Editor’s note: This is part of our ongoing series on Laughter Is Often the Best Medicine. The contributors to this series hope their vignettes provide a chuckle, an "aha moment," or dispel myths about visual impairment for all readers.
Enjoying Horse Races Since Childhood
Whenever I think of the Kentucky Derby, I am reminded of those wonderful summer afternoons when my mother took me to River Downs near Cincinnati. Certainly, I was too young to bet, but my mother and I would each choose a horse, mostly based on their names or how they pranced as they paraded by before the race, and then we’d each put a nickel on the top of the fence. Whoever’s horse won was the winner of five cents. It wasn’t winning nickels that intrigued me; it was being able to see those beautiful and powerful horses trot past. That was my favorite part of going to the race track. Back then, I had enough vision to see them up close, and when it came time for the race itself, we stayed down by the fence, so I could hear the pounding of their hooves as they took off from the start or thundered by us on the longer races. It was thrilling and obviously made quite an impression on me.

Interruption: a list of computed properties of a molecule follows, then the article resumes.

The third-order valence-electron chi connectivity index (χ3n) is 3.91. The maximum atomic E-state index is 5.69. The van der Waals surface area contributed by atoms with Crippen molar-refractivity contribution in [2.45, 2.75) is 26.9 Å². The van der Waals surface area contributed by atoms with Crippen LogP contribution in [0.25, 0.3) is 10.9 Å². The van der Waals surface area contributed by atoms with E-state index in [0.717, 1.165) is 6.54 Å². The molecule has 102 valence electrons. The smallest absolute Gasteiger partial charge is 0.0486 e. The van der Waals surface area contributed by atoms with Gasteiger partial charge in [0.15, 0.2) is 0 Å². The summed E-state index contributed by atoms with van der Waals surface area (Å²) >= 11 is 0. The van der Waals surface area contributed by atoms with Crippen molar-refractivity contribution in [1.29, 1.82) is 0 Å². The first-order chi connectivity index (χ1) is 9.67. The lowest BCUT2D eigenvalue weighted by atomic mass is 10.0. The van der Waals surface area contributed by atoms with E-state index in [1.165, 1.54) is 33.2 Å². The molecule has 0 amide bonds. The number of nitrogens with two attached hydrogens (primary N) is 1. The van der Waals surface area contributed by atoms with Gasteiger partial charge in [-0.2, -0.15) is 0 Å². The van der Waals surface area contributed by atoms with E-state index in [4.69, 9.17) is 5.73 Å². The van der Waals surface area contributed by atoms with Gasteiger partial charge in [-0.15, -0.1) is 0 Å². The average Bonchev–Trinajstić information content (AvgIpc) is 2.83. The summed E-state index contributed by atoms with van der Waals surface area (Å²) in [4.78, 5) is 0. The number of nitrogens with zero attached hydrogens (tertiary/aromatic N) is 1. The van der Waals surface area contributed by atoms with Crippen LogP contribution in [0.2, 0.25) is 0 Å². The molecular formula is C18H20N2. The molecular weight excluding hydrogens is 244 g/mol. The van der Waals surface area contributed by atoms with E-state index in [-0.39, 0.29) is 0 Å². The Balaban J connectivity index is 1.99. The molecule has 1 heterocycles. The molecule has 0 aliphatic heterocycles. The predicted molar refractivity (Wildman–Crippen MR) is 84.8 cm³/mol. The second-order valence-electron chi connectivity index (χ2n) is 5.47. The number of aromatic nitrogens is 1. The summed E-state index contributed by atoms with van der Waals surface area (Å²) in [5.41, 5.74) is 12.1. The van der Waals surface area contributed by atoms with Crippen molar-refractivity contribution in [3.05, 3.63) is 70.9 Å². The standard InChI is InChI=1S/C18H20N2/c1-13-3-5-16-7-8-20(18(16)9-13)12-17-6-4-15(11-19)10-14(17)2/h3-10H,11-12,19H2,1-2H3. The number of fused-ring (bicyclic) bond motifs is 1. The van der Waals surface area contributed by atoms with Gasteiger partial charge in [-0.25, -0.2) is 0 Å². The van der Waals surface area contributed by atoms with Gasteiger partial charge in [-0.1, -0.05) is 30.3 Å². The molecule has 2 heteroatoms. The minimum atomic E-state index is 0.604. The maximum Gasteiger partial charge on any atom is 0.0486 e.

Recapturing Those Childhood Memories
About 11 years ago, my friend Kathy and I joined a group of red-hatted ladies at the race track here in Columbus. It was on Derby Day, so we had mint juleps. Recalling how much I had enjoyed standing by the fence and watching the horses parade by, I suggested to Kathy that for the next race, after we placed our bets, we should leave the clubhouse dining room and go stand by the fence. I wouldn’t be able to see the horses now, but I would love to hear them gallop.
We’re Off to the Races, Figuratively
After we put our $2 on a horse to place, we walked outside and waited by the fence. Nothing was happening. No parading horses. No other people outside. Then the announcer cried, "And they’re off!" What? But where? It was then that we realized we had just placed a bet on a horse that was racing in some other part of the country, and everybody else was watching it on those TV monitors inside. There we were, a couple of clueless, middle-aged ladies in red hats sipping mint juleps standing by ourselves waiting for something to happen. Who knew? Not us.